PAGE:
Georgia’s Blossoming Citrus Industry Susceptible to Citrus Greening Disease

Citrus greening causes citrus like these oranges to be smaller, misshaped and yellow-orange and green. Photo: Texas AgriLife Extension

With commercial citrus acreage on the rise in Georgia, producers should be aware of potential signs of citrus greening and the pests that carry the disease that has devastated the citrus industry in Florida.

“Greening is the big gorilla in the room. It has been a bad problem in Florida since it was found there in 2005. The insect that spreads that bacteria is a tropical insect, but it has been living in Georgia coastal counties since 2009,” said Lowndes County University of Georgia Cooperative Extension Coordinator Jake Price who has helped producers with the growth of the industry in Lowndes County and surrounding areas.

Since it launched in 2013 and 2014, Georgia’s citrus industry has grown to about 2,000 acres of commercial citrus planted in southern Georgia, primarily cold-hardy satsumas, Price said.

The Asian citrus psyllid (Diaphorina citri) is the tiny pest that spreads the bacteria that causes citrus greening, a fatal vascular bacterial disease also known as huanglongbing (HLB). Originating in China, the disease was carried to Florida on infected trees. It destroys the root system first and the tree may not show foliar symptoms for up to a year.

Surveys are being done to see where else in Georgia the insects and disease can be found.

“It has not yet been found in commercial groves, but has been documented in homeowner sites along the coast and in non-commercial citrus in Lowndes County and Pierce County,” he said. “The psyllids are well-populated in coastal Georgia counties so it is probably only a matter of time before it shows up in commercial situations.”

Infections in Georgia likely initiated from trees imported from Florida by homeowners, Price said.

Once the Asian citrus psyllid feeds on a citrus tree, it spreads the bacteria, which will kill the tree in five years or less. Symptoms can be slow to show above ground, meanwhile the disease can spread between trees in an orchard.

While cold climates can hamper the insects’ spread, increasingly warm winters are probably not helping the problem in Georgia, Price said. Even with temperatures below 20 degrees Fahrenheit, some citrus psyllids may survive, so growers should not depend on freezes to kill all the psyllids.

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Many commercial growers are treating trees prophylactically to prevent psyllid infestation but homeowner trees and wild or abandoned citrus can continue to be sources for psyllids and citrus greening.

“We can’t dictate what people do, but we can tell homeowners what the situation is and let them know that what they have in their landscape could threaten this new industry,” Price said.

If you suspect you have a tree with citrus greening and would like it tested, contact your local UGA Extension office. Limited funds are assigned to each county for free citrus testing through a Specialty Crop Grant obtained by UGA plant pathologist Johnathon Oliver.

“If your trees are looking unhealthy, if you are on the coast of Georgia or if you bought trees from Florida, you could have greening in the tree without being aware of it. Some of the symptoms are leaves that are mottled with yellow, which some can confuse with nutrient deficiencies,” said Price.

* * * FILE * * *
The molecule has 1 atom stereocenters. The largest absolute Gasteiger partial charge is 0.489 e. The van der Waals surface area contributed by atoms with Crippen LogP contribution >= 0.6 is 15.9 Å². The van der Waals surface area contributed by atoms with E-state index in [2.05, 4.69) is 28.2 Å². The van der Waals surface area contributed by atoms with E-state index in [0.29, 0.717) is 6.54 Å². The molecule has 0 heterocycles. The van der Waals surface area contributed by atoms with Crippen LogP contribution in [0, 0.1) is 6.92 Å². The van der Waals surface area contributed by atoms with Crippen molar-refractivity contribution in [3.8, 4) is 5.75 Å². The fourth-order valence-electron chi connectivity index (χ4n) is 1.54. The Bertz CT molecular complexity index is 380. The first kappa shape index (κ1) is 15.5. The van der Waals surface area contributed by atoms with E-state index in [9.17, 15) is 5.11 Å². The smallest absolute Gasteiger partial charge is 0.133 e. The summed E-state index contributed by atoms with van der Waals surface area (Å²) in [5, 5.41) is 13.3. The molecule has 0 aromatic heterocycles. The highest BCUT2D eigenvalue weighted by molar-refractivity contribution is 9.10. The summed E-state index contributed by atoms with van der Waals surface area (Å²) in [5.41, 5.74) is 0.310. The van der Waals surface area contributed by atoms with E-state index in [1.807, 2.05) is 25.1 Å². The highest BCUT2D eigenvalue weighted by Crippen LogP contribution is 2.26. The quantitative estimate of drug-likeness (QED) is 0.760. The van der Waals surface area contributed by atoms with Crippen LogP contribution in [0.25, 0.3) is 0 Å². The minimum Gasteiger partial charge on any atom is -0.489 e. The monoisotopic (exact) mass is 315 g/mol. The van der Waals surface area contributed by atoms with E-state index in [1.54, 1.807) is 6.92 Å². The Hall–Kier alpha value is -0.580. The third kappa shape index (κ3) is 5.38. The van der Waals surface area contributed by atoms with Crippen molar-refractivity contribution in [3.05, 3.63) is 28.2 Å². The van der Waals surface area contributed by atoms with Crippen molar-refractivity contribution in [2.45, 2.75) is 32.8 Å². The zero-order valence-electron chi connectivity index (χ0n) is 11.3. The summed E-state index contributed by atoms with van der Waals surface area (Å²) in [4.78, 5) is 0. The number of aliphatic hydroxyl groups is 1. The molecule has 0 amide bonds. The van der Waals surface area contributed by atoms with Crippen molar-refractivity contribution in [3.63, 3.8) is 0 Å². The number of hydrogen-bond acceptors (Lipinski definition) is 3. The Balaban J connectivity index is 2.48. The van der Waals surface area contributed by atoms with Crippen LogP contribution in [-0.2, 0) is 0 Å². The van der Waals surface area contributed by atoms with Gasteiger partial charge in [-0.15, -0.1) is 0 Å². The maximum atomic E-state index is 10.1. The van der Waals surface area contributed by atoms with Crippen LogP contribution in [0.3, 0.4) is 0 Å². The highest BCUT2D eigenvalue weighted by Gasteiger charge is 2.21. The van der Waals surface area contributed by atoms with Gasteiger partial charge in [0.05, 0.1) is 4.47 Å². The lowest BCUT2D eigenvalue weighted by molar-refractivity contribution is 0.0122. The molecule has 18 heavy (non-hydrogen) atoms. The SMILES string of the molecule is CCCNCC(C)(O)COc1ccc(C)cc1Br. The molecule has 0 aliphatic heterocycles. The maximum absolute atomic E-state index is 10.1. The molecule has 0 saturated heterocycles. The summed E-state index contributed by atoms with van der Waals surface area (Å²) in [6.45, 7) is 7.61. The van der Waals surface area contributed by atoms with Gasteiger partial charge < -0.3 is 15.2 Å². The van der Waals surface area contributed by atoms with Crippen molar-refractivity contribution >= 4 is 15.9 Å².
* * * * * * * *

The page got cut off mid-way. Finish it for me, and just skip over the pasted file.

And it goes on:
One way to determine if the yellowing is caused by a nutrient deficiency is to pick a leaf and fold it in half. If the yellow areas are symmetrical and match up, it is likely due to nutrient deficiency. If the yellowing is asymmetrical or spotty, it could be citrus greening.

“If a tree is already infected, we suggest that you remove the tree, roots and all. You have to remove the roots because the disease gets in the roots and the tree may re-sprout. You have to clear it out the best you can, then preferably burn it,” Price said. “That’s pretty drastic, but really it is the only way to get rid of it.”

Homeowners are not required to remove affected trees and some want to keep their trees as they are bearing fruit.

“I have heard people say they are just going to leave diseased trees for as long as they can, but I don’t recommend that they try to do that,” Price said.

“Millions of dollars are being pumped into trying to control greening around the world. It is hard to tell a homeowner they need to pull up a tree, but this presents a tough situation for the industry. More than 90% of new citrus growers in Georgia know that greening is out there, but they are willing to take that chance.”

Research from the University of Florida suggests spraying commercial trees in Florida with a pesticide while trees are dormant and beneficial insect populations are low to eliminate the first generation of breeding citrus psyllids. Detailed information from UFL about citrus greening is available here.

“If you are in an area that has citrus psyllids, it is not a bad insurance policy to treat in the winter, but do not apply an insecticide if you don’t have a reason to spray,” said Price.

Sticky traps are available to place in trees or orchards to monitor for psyllids and some UGA Extension agents are using traps to monitor trees in their counties.

“If you start seeing psyllids, it is a definite concern because where you find the citrus psyllids, the disease follows,” he said.

UGA Extension offers programming on citrus for those interested in growing. More information is available by visiting caes.uga.edu/science/citrus.html or contacting your local UGA Extension office.




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